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Comments and Criticisms.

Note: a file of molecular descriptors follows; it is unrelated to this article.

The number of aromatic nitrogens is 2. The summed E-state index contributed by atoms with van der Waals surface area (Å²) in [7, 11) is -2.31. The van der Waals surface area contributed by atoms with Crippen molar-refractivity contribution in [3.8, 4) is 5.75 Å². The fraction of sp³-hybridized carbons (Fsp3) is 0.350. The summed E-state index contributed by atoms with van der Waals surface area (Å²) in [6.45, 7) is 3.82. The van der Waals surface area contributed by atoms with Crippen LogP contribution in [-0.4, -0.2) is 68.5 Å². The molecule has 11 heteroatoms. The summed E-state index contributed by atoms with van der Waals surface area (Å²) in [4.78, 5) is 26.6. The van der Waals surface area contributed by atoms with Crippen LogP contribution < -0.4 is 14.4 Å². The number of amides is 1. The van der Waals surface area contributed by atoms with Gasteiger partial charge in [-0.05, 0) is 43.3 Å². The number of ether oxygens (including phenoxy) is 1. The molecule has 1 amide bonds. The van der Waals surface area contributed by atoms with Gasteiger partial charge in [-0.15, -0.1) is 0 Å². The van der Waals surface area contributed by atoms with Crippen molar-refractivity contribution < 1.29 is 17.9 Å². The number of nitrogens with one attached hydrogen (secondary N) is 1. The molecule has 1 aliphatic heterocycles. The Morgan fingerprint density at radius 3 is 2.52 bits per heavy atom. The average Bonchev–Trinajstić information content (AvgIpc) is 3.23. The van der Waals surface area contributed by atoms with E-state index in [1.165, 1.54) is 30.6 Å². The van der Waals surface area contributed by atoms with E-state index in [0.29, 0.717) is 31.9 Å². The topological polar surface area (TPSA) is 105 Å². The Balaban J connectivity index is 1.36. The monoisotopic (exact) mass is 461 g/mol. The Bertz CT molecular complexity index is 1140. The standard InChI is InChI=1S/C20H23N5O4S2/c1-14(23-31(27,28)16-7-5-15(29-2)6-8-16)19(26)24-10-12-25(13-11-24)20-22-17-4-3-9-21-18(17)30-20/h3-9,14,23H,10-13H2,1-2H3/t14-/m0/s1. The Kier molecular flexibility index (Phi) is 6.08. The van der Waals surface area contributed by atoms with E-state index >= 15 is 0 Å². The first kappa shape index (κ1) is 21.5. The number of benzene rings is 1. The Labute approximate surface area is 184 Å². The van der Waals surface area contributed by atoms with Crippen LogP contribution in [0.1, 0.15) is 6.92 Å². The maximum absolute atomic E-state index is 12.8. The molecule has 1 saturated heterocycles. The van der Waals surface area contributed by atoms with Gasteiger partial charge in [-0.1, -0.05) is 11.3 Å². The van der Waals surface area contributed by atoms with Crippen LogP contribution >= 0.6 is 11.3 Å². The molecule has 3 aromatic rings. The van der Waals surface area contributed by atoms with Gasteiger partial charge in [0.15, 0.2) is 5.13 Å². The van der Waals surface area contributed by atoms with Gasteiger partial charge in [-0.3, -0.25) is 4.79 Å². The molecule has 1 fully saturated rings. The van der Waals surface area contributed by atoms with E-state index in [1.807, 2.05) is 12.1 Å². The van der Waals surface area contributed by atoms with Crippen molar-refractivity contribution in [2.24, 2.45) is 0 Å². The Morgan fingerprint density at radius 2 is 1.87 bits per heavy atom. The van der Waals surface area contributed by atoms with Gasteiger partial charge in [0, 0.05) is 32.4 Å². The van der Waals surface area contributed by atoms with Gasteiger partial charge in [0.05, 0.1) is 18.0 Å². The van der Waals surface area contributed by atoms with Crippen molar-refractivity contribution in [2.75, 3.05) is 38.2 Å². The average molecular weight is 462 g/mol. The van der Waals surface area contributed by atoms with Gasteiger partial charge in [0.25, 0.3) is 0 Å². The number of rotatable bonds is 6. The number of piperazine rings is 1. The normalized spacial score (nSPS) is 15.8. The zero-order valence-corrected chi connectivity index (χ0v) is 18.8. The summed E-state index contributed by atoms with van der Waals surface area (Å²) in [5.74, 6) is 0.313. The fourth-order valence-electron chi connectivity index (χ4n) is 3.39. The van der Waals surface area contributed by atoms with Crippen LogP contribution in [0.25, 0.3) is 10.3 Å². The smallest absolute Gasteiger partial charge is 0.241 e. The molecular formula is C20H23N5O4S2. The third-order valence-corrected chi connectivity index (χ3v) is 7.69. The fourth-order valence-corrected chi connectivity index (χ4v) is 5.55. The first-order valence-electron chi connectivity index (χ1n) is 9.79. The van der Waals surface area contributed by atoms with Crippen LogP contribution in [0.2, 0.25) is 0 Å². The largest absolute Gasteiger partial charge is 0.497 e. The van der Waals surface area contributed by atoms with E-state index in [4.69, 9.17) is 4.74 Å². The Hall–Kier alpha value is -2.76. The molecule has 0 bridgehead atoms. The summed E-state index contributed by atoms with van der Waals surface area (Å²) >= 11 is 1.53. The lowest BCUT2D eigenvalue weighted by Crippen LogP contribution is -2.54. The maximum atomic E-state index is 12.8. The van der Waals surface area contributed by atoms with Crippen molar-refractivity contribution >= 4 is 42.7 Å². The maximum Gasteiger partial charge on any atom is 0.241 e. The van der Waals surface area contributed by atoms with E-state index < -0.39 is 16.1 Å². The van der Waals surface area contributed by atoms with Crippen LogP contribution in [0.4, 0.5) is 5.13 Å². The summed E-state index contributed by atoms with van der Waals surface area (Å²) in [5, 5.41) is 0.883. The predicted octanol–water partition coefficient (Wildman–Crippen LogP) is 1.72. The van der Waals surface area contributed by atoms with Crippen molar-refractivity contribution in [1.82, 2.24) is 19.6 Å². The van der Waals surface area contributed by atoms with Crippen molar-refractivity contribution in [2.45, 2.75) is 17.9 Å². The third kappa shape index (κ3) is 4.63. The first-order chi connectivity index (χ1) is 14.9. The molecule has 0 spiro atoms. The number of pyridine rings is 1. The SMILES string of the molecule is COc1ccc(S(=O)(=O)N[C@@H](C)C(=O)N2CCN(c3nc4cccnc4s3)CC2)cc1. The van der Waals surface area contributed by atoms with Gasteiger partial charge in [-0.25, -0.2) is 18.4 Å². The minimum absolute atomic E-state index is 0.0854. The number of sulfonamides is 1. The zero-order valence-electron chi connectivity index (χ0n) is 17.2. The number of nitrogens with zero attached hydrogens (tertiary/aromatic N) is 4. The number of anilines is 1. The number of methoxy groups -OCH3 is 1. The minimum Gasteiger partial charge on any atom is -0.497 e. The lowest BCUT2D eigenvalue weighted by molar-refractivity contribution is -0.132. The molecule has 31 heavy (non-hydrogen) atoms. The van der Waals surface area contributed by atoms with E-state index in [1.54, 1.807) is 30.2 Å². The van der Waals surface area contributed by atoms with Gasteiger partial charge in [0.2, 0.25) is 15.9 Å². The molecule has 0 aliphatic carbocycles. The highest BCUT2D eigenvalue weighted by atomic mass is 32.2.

Comments and Criticisms. BY "C0CHFARF." It cannot be said any longer that the Welsh ladiea of Cardiff lack zeal in promoting the Welsh language, for at the St. David's dinner on Friday night the loyal toast was followed by Miss Eilir Evans singing" Dow Gadwo'n Teyrn in fine Cymraeg. The incident was somewhat novel even to such champions of Cymraeg as were present at the dinner, but Miss Evans sang with such spirit and excellent enunciation that, notwithstanding the words being, on account of the death of Queen Vic- toria and the accession of King Edward VII., a new translation, the company had, by the time the last verse was reached, thoroughly caught up the new version, and I prophesy that it has come to stay. Bravo, Miss Evans! I am sure that many will be glad to have an opportunity to read the verses and preserve them for future use. The translation is by Mr. W. Eilir Evans, and was made at the request of Mrs. H. Hughes Thomas. An almost buried talent is discovered here. and Mr. Evans will fail in his duty to his country if he does not exercise his undoubted gift more fre- quently. Melus moes eto." DUW GADWO'N TEYRN. I I. Duw gadwo'n graslawn Deyrn; Hir oes i'n mwynaf Deyrn; Duw gadwo'n Teyrn. Coroned llwydd ei waitli; Caed ddedwydd, glodfawr daith, A chaed deyrnasu'n faith; Duw gadwo'n Teyrn. n. Bendithion goreu'r net Ddisgynont arno ef; Hir oes i'n Teyrn: Cartrefle yn ei fron Caed rheithiau'r Devrnas hon, Modd gallom ganu'n lion, Duw gadwo'n Term. in. Pob gelyn. Arglwydd lor, Gwna'n ddim ar dir a mor Drv: barthau'r byd; Rhag brad (Uffvna'n Llyw. A drygau oJsob rhyw; Ein gobaitjf Iorwerth yw; Duw'n cadwo i gyd. E. In the March number of Celtia," the organ of the Pan-Celtic movement, M. Francois Vallee—the author of the Welsh telegram received from Brittany at the Cardiff St. David's banquet on Saturday night —has commenced a. Welsh and Breton vocabulary, commencing with Food" (Bwyd). Indeed, the question may be asked, Where is the difference. taking the following words as samples ?—Bwyd (bloued), blawd (bleut), bara (bara), ymenyn (amonen), caws (keus), cig (kig). pysgod (peaked), ffa (fa), afal (afal), dwfr (doner), ervin (irvin), crammwyth (krampoez—North Wales, crempog), mel (mel), and so on to the end. I noticed in Saturday's papers an account of a sheep-stealing case in Breconshire, and that the thief was entrapped through certain marks being found on a sheepskin in hie possession. A very interesting chapter in connection with the agricultural life of the Principality could be written upon the various means devised to identify sheep that were lost in times when sheep-etealing was one of the most common fekmie*; indeedi, in the earlier part of the last oentury the offence was punishable by hanging. There are two methods of marking sheep in vogue to this da.y. One is by a pitch. or tar, mark made on the leg or shoulder of the sheep and the other by punc- turing or notching or catting one or both of the ears, rbc ta-r mark takes the furm of the initials of the owner, but the ear-marking is made in as many ways, and with as many different definitions as tradesmen's priva.te trade marks. Old shepherds, otherwise illite- rate, will become quite eloguent over the mystery of ear-marking. The chief object of tar-ma<rki»g is to assist Jarmers whoso sheep-flocks graze promiscu- ously, say, on common Land or sheep-runs, to distinguish their property when necessary; but the ear-marking is a precaution against sheep-stealing, for, if a thief destroys tihe ear when skinning his ill-gotten prize, it is prima facie evidence that the skin is not his own property, and, if preserved, the private mark becomes ievidence against him; hence, the skins of stolen shesp, particularly in the long ago, when sheep-stealing was pretty common, were buried deep im the earth as a msans of elud- ing detection. Indleed, when there was a general suspicion of there being a sheep- stealer in a neighbourhood it was cautiously Sla-ild tha.t he sold1 more carcases at the market than he did skins to the tanner. The word ear-marked" is applied to many things in commercial and social life by this time, one old English proverb has under- gone a peculiar and interesting change, espe- cially among sea-gomg people who know noth- ing of rural customs. "To Jose a sheep for a ha'p'orth of tar" has become, "To lose a ship for a ha'p'orth of tar," and, indeed, the moral of the proverb in accentuated by the change, which is intended1 to point out a meanine similar to the "penny wise pound foolish" illus- tration of false economy. I remember the late respected Mr. Peter Price, J.P., disputing this opinion with me many years ago at a meet- in of too Cardiff Town Council, but a refe- rence to Proverbs" confirmed my view. Mr. Price was glad to be corrected1, for he was a native of the noted sheep-breeding county of Breconshire, and eventually re-oalled to mind the tar-making custom that* was common among his native hills. The joker is irrepressible, but there is no greater difference of opinion in this world' than as to what is, and what is not, a. good joke. "Why Botha about De Wet?" is one of the last advertisements, "but wear Blank and waterproofs"; but if the owner of the comic paper that contained the joke which cawed a Sunderland shipwright to die of laughter knows his busi- ness he will advertise his property, and the in- cident I have mentioned, very largely. It may be said that people do not wish to die of laughter, but such is the inqudsitivenes9 of our generation that everybody would want to see this killing joke, let the result be what it will. But it would be equally interesting to discover how many readers would deem this remarkable joke as being worth laughing at in any degree. but would regard the unfortunate shipwright as being extremely sensitive to humour, but a poor judge of a joke nevertheless. Although only moving in the humbler walks of life, a very remarkable character was John Ellis, the seamen's missionary of Holyhead. He was a man who, without turning to the right or to the left, devoted himself to the spiritual uplifting of his seagoing comrades, but so widespread was his fame in the religious world that he was a close personal friend of the 'ate C. HI. Spurgeon, the latter having noticed him pursuing his work by means of his little "Bethel" boat when the great Baptist preacher was passing to Ireland via Holyhead, and after that Ellis visited the Metropolitan Tabernacle en great occasions, and was given a front placVby its world-known pastor. But gerat as wad the building and strange the language Ellis never failed! to demonstrate the Welsh "hwyl"—and with Welsh exclamations such as "Diolch"! John Ellis was buried in the sacred island of Anglesea on the day of the accession of King Edward VII. He had benefited recently by a legacy of £1,000 left him by a Church of Eng- land clergyman, although Ellis was one of the strictest of strict Baptists. Sincerity disarms prejudice, and good work honestly done is always appreciated,